Just a few months ago I watched the outstanding and widely commended “Inception” by Christopher Nolan. Just as I was getting my head wrapped around the idea of the top falling or standing (If you can recall this was the final frame in the movie) in the last scene of “Inception”, director Darren Aronofsky gives us the debatable “Black Swan.”

“We all know the story; virgin girl pure and sweet trapped in the body of a swan, she desires freedom but only true love can break the spell, her wish is nearly granted in the form of a prince, but before it can declare its love, the lustful twin, the black swan tricks and seduces him, devastated, the white swan leaps of a cliff killing herself and in death finds freedom.” Thomas Leroy’s’ (Vincent Cassel) entrance into the “Black Swan” with the above quote instantaneously fixated him as the dominant male Director/Choreographer/Artistic director (In keeping this review shorter I will merely use the phrase director hereon) of the New York Ballet Company. This was for me the obviously much needed point of constant in the ever twisted tale of the “Black Swan”.  Cassel, who does not have many a noteworthy performances to his name, surprised me with his performance as Thomas. The character of Thomas is one that can be easily misinterpreted. One could say that he is the director of the New York Ballet Company who seduces his ballerinas, especially considering the conversations exchanged between Beth and Nina following the Gala announcement of the opening of Swan Lake in the next season. Furthermore also he could be considered as an individual who has controversial methods of extracting and enhancing the talents of his ballerinas. This is entirely debatable; however I would prefer to follow through with the latter. The growth of Thomas on Nina throughout the story clearly clarifies why I see him as a director with a different approach. He teaches her, he shows her, he challenges her, he abuses her and irrespective of the finale he achieves the perfection through Nina.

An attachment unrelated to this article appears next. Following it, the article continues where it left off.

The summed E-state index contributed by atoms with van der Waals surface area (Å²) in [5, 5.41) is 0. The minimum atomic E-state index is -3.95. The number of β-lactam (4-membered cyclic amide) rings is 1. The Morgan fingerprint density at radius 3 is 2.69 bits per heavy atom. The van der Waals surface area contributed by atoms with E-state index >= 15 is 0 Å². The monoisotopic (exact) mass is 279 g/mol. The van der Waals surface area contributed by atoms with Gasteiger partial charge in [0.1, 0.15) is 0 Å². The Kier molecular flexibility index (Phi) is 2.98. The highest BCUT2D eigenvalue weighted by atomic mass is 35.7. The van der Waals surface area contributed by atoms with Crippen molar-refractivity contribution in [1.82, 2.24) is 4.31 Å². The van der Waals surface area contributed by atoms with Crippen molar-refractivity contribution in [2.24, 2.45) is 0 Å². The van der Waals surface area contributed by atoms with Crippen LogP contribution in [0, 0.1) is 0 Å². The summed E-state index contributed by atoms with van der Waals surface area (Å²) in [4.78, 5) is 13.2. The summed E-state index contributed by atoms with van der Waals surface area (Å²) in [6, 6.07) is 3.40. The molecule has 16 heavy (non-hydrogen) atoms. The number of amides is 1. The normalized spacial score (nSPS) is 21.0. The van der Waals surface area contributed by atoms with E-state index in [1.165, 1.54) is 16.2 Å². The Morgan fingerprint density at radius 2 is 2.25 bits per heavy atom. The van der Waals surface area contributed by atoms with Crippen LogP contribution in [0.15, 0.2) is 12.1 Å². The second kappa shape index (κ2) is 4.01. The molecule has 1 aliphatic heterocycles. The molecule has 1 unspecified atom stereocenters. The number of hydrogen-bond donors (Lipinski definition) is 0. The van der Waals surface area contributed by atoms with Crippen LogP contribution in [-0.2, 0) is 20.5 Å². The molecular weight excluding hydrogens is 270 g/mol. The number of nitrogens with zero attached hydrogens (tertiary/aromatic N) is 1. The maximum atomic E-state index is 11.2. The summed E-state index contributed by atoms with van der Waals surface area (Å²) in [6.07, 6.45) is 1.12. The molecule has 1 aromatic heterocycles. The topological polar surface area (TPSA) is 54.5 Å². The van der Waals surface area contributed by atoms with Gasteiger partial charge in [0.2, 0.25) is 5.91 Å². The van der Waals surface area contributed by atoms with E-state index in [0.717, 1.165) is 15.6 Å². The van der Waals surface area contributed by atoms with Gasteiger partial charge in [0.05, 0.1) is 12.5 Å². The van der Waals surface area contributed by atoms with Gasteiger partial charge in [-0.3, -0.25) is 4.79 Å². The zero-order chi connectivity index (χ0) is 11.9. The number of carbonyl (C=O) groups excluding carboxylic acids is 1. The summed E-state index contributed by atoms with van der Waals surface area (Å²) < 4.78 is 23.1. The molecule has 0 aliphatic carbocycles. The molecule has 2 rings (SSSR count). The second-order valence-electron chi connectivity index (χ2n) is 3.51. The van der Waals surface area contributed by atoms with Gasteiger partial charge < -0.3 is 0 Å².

A ballerina is a highly disciplined performer who through years of eager dedication, hard work and perseverance gains her ability of dance. The graceful movements, the detailed postures, the technique and the execution are few areas of their expertise. Now surely Portman has trained herself tirelessly to achieve even for second (of course it’s much more than a second) the perfection of being a ballerina in her portrayal of Nina. This factor alone deserves recognition for a dedication from an actress. However Natalie Portman took her time to grow on me. In fact I had to watch the movie twice just to understand her version and her own creative portrayal of Nina Sayers. Her expressionless face right from the beginning of the movie at times made me lose interest in her character. Why was this? There has to be variety in a portrayal. Even Nina Sayers cannot be that bland. I agree that it is a horror movie (Debatable yet again) but was it a required monotony. Aronofsky approaches the movie at a sluggish pace; this is one of the reasons for her monotonous expression. However as the protagonist and also as the only actress to be in every single scene of the movie, Aronofsky and Portman had ample space to do a better job.